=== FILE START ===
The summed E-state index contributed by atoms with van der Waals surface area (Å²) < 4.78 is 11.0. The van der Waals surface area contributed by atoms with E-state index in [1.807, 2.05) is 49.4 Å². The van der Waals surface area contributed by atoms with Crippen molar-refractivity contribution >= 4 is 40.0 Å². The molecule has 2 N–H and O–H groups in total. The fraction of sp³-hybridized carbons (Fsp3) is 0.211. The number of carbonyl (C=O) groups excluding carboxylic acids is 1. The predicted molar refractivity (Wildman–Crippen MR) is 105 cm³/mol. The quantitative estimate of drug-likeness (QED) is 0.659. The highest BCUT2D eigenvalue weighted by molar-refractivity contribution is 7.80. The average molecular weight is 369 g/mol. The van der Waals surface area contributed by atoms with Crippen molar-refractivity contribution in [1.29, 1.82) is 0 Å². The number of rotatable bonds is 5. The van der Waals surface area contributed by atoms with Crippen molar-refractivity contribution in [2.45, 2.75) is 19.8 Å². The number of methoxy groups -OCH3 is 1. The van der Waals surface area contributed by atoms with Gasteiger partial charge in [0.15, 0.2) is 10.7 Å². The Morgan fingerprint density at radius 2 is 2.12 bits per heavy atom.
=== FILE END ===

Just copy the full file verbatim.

The summed E-state index contributed by atoms with van der Waals surface area (Å²) < 4.78 is 11.0. The van der Waals surface area contributed by atoms with E-state index in [1.807, 2.05) is 49.4 Å². The van der Waals surface area contributed by atoms with Crippen molar-refractivity contribution >= 4 is 40.0 Å². The molecule has 2 N–H and O–H groups in total. The fraction of sp³-hybridized carbons (Fsp3) is 0.211. The number of carbonyl (C=O) groups excluding carboxylic acids is 1. The predicted molar refractivity (Wildman–Crippen MR) is 105 cm³/mol. The quantitative estimate of drug-likeness (QED) is 0.659. The highest BCUT2D eigenvalue weighted by molar-refractivity contribution is 7.80. The average molecular weight is 369 g/mol. The van der Waals surface area contributed by atoms with Crippen molar-refractivity contribution in [1.29, 1.82) is 0 Å². The number of rotatable bonds is 5. The van der Waals surface area contributed by atoms with Crippen molar-refractivity contribution in [2.45, 2.75) is 19.8 Å². The number of methoxy groups -OCH3 is 1. The van der Waals surface area contributed by atoms with Gasteiger partial charge in [0.15, 0.2) is 10.7 Å². The Morgan fingerprint density at radius 2 is 2.12 bits per heavy atom.